It is with great excitement and enthusiasm that I return from winter break ready to work and ready to wrestle the challenges and issues that will arise in 2017! Don’t get me wrong: I enjoyed my time off and I am sure that your students did as well. It’s just that the work we do is so important, so critical, that it is hard not to be excited to be back.
Along those lines, in my last post, I reflected on our generous students and their impact with a couple of fundraisers. And while helping others might not be considered our main work as a school, it is still a significant part of who we are at John Champe High School, and as such, I wanted to take this opportunity to extend that prior notion just a little.
Every year since we have opened, an anonymous donor has made a financial contribution to the school for the purpose of helping students in need (technically, it’s not entirely anonymous as I know this person, but this person has insisted for various reasons that I not disclose their identity in return for the donation). I have struggled with this because this person’s generosity has helped us to do a lot of good things for students and families; the most recognizable thing is the Road to Success scholarships we offer each year for $2,000 based on student-need as much of the other charitable work is often unseen and behind the scenes.
Anyway, I decided to write about this because I just received a check today from this conscientious donor and again find myself wanting to recognize this person. On some level, blogging about this person somewhat fulfills that need because this person deserves some kind of recognition, even if it is anonymously because each year this person makes sure to set aside a sizable chunk of money for our community and asks for nothing in return. This person makes a point of remembering us, budgeting for us, and then mailing a check to us: I don’t take that for granted. While those actions might seem like small ones and the check the larger one, I’m sure that if you were to reflect on all of the “I want to” moments in your life that you didn’t fulfill because of our modern, frenzied existence, I think you would agree that this is no small gesture. Oftentimes it is the smaller actions that preclude us from delivering on the larger ones. And then on top of that, I don’t ask this person, I don’t remind this person. This person consistently does this of their own volition. Every year. That’s worth something.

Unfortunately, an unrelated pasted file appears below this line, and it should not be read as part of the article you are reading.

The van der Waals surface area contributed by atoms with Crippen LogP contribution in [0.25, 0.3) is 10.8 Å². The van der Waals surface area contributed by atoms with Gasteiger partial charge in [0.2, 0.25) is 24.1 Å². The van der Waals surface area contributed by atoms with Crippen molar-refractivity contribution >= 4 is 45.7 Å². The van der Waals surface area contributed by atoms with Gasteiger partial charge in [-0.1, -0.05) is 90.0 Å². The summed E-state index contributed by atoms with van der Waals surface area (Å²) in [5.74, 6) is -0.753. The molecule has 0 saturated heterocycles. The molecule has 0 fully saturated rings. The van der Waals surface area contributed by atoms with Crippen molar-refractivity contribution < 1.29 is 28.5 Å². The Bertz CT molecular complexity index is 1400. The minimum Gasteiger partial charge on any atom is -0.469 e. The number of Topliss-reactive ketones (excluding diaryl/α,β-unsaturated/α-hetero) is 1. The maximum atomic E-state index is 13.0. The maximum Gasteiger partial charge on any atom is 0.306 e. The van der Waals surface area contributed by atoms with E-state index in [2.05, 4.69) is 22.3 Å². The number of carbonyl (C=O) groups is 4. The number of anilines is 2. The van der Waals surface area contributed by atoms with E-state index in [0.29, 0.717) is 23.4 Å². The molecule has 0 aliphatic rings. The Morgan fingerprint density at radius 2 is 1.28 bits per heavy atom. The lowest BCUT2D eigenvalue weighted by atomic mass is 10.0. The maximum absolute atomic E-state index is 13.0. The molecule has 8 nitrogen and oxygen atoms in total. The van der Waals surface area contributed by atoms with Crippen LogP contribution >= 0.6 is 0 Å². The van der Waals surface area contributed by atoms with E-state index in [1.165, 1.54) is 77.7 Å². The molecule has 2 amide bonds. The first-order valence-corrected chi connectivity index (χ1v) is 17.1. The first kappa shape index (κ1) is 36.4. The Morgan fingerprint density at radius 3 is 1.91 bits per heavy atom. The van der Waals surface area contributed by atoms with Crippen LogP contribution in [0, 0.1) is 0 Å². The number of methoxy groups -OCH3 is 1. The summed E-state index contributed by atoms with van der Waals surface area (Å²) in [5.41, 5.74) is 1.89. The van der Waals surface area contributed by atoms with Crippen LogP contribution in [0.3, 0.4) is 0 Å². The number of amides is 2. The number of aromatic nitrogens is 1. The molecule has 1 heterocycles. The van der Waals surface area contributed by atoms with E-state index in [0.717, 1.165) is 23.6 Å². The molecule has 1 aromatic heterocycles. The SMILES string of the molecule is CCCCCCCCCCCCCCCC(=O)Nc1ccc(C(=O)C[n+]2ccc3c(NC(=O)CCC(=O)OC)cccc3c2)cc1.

And that got me thinking: we spend a lot of time around the holidays focused on goodwill and kindness but then it seems like the further away we get from New Year’s, the less focused we become. And so I know it sounds cliché and hokey, but I really hope that as a community we can commit to being kind year-round, not just when the holidays draw us together.
Anyway, January 3 was a great day back from the break. There was a buzz in the building, students were excited to be back, and teachers were energized; on top of that, I noticed all kinds of deliberate kindness throughout the day as well as even some random acts of kindness. My new year’s hope is that everyone can keep in mind that kindness is cool and that we maintain that level of care, compassion, and commitment towards one another in the second semester.